Op-Ed

The strength of public schools depends on all of us

TNS

With funding for public education always in question every legislative session, it’s evident that local, state, and federal governments can’t be the sole funding sources.

The task of educating our youth falls on all of us. Individual and corporate giving has become essential to ensuring the best education possible. Our local schools need not just dollars.

They need us on the ground as volunteers and in the classrooms. They need our voices advocating for change. They need our ongoing commitment to not only fill in the gaps, but also to build the foundation of a quality education.

I see the need first-hand as board chair for The Education Fund, a nonprofit that has funded innovative programs for principals, teachers, students and families in Miami-Dade County Public Schools for 30 years.

The organization’s impact has been felt well beyond South Florida. The Education Fund launched the first free school supplies warehouse in the country.

Its college prep program is among the nation’s most successful in improving high school graduation rates and the number of students applying for and attending post high school programs. Its ever-expanding edible garden program now reaches 31,000 elementary school students and their families.

Like many nonprofits, The Education Fund reaches out to donors to support its efforts. Corporations, foundations and individuals make up the majority of the organization’s funding.

Since 1985, The Education Fund provided $46 million in financial support and services via a variety of innovations aimed at improving local public schools; and thousands of volunteers have provided tens of thousands of volunteer hours.

In fact, The Education Fund’s Teach-A-Thon recently engaged 200 business professionals who donated their time. Each one spent time learning from their teacher mentor and then stepped into the shoes of a teacher teaching a class.

They discovered the critical role teachers play and communicated that to hundreds of colleagues.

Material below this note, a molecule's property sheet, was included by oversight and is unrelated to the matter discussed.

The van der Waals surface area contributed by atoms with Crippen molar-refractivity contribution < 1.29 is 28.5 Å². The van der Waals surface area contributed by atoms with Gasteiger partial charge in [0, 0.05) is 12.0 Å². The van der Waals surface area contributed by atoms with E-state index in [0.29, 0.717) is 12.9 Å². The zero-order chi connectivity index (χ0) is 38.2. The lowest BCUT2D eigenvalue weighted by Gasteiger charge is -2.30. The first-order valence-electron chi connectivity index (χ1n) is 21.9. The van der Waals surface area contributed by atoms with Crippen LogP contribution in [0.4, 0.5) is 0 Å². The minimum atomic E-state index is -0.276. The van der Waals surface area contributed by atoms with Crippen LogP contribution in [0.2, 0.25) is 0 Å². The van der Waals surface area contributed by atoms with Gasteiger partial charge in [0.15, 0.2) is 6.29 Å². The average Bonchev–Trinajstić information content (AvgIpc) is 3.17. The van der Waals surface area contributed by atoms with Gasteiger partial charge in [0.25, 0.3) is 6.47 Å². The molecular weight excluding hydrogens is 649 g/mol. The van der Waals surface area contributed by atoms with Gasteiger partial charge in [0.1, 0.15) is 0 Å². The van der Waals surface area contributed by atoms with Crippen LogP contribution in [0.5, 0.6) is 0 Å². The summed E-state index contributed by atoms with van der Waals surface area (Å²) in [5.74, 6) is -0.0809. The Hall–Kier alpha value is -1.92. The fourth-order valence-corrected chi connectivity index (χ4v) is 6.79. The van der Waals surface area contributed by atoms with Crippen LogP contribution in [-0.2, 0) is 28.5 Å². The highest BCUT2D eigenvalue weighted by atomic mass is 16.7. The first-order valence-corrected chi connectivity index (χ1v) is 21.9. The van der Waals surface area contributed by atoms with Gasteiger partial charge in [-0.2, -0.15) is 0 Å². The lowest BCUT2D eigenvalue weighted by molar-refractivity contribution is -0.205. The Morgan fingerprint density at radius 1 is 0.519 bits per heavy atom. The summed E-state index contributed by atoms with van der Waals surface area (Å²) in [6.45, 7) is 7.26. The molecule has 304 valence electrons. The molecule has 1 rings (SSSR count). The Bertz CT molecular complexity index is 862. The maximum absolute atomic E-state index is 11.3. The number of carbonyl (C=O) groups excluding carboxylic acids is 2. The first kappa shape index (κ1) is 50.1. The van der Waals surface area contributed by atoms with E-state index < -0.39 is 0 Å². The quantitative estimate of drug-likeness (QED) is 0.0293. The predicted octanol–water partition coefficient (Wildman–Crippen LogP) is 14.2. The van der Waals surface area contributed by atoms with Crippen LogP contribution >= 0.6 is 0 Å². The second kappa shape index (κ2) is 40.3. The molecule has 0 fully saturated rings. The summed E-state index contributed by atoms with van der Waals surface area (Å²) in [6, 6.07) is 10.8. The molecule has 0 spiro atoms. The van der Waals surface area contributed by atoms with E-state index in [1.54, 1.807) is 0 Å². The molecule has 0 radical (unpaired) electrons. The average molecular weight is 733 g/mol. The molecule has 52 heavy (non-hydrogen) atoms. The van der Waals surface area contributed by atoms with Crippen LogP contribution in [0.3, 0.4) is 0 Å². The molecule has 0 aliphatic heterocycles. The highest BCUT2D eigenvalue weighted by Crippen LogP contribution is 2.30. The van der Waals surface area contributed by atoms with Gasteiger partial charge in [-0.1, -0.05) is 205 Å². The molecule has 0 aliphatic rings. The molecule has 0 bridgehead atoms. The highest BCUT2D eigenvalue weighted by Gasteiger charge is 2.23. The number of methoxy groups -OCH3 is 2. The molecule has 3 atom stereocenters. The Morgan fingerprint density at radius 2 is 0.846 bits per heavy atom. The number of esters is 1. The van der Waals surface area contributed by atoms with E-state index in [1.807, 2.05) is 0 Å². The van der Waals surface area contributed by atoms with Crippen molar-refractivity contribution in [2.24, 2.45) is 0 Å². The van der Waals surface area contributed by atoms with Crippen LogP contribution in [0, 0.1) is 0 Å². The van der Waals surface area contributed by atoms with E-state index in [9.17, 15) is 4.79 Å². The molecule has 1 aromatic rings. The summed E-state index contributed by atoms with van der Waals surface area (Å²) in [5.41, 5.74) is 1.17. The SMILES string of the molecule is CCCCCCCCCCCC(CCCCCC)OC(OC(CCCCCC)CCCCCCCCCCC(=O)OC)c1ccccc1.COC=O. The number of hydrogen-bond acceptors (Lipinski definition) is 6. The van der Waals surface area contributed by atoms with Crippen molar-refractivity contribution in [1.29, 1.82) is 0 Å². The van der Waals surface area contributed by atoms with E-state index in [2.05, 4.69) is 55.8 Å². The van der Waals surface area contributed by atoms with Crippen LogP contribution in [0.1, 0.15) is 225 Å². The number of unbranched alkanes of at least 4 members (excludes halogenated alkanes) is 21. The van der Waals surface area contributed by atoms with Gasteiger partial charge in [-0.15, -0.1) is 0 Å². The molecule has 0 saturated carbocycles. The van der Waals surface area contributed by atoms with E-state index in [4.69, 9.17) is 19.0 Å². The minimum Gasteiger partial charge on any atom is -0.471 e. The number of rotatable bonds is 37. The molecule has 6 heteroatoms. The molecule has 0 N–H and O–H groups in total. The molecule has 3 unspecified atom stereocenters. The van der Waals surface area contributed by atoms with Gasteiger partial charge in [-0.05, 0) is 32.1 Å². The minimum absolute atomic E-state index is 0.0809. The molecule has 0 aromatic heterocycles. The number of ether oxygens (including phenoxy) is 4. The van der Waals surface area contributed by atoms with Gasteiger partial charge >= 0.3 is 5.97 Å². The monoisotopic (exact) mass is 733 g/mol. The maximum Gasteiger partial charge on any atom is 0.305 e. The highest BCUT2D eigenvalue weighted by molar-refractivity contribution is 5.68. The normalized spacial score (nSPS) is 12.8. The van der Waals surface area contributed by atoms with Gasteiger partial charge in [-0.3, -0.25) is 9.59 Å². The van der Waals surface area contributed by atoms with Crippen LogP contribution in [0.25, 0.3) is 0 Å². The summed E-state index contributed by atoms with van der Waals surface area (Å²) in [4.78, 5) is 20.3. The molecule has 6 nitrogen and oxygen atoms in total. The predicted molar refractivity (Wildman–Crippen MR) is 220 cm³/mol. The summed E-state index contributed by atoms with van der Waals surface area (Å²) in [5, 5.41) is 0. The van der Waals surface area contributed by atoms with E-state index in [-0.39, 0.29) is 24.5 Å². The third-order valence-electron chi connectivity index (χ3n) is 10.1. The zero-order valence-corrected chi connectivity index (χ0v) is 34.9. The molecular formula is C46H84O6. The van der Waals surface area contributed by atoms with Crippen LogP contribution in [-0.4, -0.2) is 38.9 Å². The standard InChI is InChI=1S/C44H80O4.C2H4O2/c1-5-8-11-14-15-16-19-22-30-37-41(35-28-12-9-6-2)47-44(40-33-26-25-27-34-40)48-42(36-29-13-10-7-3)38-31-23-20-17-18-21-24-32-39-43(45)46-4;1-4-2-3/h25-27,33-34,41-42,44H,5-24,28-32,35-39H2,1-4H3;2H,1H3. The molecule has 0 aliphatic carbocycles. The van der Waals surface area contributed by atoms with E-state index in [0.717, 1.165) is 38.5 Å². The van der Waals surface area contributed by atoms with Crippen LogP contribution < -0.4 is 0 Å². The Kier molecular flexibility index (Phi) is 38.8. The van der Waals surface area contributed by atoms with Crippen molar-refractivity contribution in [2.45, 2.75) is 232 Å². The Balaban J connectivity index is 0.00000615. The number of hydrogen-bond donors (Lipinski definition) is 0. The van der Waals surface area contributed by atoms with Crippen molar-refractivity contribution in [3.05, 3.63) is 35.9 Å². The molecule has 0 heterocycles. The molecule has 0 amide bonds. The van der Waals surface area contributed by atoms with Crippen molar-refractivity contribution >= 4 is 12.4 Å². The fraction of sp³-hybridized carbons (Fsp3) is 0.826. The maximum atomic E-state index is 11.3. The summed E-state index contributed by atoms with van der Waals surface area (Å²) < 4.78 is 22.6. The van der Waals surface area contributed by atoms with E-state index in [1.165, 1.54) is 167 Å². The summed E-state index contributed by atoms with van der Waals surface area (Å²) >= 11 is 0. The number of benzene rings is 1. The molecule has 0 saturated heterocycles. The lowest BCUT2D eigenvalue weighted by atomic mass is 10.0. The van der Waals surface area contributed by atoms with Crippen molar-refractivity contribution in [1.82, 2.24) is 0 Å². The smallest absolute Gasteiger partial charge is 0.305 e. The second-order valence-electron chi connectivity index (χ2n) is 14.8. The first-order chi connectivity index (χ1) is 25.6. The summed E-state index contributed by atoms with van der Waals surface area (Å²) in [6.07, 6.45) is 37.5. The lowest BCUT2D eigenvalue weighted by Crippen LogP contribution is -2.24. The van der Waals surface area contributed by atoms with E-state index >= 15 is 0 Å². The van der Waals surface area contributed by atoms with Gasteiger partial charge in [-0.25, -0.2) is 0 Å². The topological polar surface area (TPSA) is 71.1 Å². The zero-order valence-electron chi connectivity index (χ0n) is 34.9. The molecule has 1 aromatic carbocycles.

Companies like Ford Motor Company, FPL, Verizon Foundation and Assurant, among others, help ensure our school district’s 20,000 teachers have an opportunity to learn about colleagues’ best practices.

Supporters like the Health Foundation of South Florida, Peacock Foundation, and Humana Foundation help improve students’ eating habits by more than 50 percent per year and science scores by more than 73 percent — in 51 elementary schools across the county.

Banks play a large role, too, including Citi, Ocean Bank, TD Bank and my own employer, Wells Fargo. Each contributes significantly to ensure The Education Fund’s innovative programs help improve and support public education.

Our work is not over. With our community facing the influx of immigrant students, more than 4,000 arrived in just the last six months, schools need resources more than ever.

They need to share “best practices” and build the best teaching force ever, and to align resources so that every student graduates with opportunities for success.

All local companies have something to offer, whether time, talent, or treasure, to ensure all our students are educated and prepared to step into our shoes one day.

I urge local businesses to find ways they can support our public schools, and help ensure students receive the best education our community can offer.

Hector Ponte is area president for Wells Fargo in South Florida.

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